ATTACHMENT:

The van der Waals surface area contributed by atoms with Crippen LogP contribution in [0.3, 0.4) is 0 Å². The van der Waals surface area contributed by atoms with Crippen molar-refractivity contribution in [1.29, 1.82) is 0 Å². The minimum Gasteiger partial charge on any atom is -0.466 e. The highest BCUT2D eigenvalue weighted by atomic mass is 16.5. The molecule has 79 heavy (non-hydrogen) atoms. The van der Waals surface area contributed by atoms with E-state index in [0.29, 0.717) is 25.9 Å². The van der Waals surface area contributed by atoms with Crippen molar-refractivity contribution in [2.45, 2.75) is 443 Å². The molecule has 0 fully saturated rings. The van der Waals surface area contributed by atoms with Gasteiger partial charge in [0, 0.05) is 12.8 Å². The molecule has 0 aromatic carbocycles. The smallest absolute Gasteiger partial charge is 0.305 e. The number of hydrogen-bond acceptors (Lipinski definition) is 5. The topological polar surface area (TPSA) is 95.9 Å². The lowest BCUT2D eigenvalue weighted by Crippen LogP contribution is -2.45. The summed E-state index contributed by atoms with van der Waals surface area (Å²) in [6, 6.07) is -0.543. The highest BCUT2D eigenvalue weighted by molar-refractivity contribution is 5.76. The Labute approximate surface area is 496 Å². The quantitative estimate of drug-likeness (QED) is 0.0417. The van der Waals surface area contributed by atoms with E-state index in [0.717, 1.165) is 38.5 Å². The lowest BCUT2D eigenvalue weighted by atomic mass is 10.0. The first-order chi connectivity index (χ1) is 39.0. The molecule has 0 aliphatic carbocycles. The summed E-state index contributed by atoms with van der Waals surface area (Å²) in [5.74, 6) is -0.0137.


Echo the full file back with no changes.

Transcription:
The van der Waals surface area contributed by atoms with Crippen LogP contribution in [0.3, 0.4) is 0 Å². The van der Waals surface area contributed by atoms with Crippen molar-refractivity contribution in [1.29, 1.82) is 0 Å². The minimum Gasteiger partial charge on any atom is -0.466 e. The highest BCUT2D eigenvalue weighted by atomic mass is 16.5. The molecule has 79 heavy (non-hydrogen) atoms. The van der Waals surface area contributed by atoms with E-state index in [0.29, 0.717) is 25.9 Å². The van der Waals surface area contributed by atoms with Crippen molar-refractivity contribution in [2.45, 2.75) is 443 Å². The molecule has 0 fully saturated rings. The van der Waals surface area contributed by atoms with Gasteiger partial charge in [0, 0.05) is 12.8 Å². The molecule has 0 aromatic carbocycles. The smallest absolute Gasteiger partial charge is 0.305 e. The number of hydrogen-bond acceptors (Lipinski definition) is 5. The topological polar surface area (TPSA) is 95.9 Å². The lowest BCUT2D eigenvalue weighted by Crippen LogP contribution is -2.45. The summed E-state index contributed by atoms with van der Waals surface area (Å²) in [6, 6.07) is -0.543. The highest BCUT2D eigenvalue weighted by molar-refractivity contribution is 5.76. The Labute approximate surface area is 496 Å². The quantitative estimate of drug-likeness (QED) is 0.0417. The van der Waals surface area contributed by atoms with E-state index in [0.717, 1.165) is 38.5 Å². The lowest BCUT2D eigenvalue weighted by atomic mass is 10.0. The first-order chi connectivity index (χ1) is 39.0. The molecule has 0 aliphatic carbocycles. The summed E-state index contributed by atoms with van der Waals surface area (Å²) in [5.74, 6) is -0.0137.